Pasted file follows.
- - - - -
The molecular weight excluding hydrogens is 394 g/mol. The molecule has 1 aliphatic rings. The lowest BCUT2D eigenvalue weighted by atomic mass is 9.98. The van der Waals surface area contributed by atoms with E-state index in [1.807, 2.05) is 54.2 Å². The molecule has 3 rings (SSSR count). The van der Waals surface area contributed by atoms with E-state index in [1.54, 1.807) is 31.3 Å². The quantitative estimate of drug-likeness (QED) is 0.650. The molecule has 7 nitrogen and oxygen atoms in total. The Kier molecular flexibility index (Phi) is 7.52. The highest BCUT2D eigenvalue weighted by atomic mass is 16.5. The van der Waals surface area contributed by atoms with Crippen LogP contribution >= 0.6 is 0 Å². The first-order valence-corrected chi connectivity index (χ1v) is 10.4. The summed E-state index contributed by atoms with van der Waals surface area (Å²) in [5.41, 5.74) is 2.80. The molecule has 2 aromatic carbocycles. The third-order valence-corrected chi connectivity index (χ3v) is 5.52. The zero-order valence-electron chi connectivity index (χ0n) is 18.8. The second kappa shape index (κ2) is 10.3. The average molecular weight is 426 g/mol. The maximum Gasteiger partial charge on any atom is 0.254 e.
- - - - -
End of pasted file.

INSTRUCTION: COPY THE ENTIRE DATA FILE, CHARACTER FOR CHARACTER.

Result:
The molecular weight excluding hydrogens is 394 g/mol. The molecule has 1 aliphatic rings. The lowest BCUT2D eigenvalue weighted by atomic mass is 9.98. The van der Waals surface area contributed by atoms with E-state index in [1.807, 2.05) is 54.2 Å². The molecule has 3 rings (SSSR count). The van der Waals surface area contributed by atoms with E-state index in [1.54, 1.807) is 31.3 Å². The quantitative estimate of drug-likeness (QED) is 0.650. The molecule has 7 nitrogen and oxygen atoms in total. The Kier molecular flexibility index (Phi) is 7.52. The highest BCUT2D eigenvalue weighted by atomic mass is 16.5. The van der Waals surface area contributed by atoms with Crippen LogP contribution >= 0.6 is 0 Å². The first-order valence-corrected chi connectivity index (χ1v) is 10.4. The summed E-state index contributed by atoms with van der Waals surface area (Å²) in [5.41, 5.74) is 2.80. The molecule has 2 aromatic carbocycles. The third-order valence-corrected chi connectivity index (χ3v) is 5.52. The zero-order valence-electron chi connectivity index (χ0n) is 18.8. The second kappa shape index (κ2) is 10.3. The average molecular weight is 426 g/mol. The maximum Gasteiger partial charge on any atom is 0.254 e.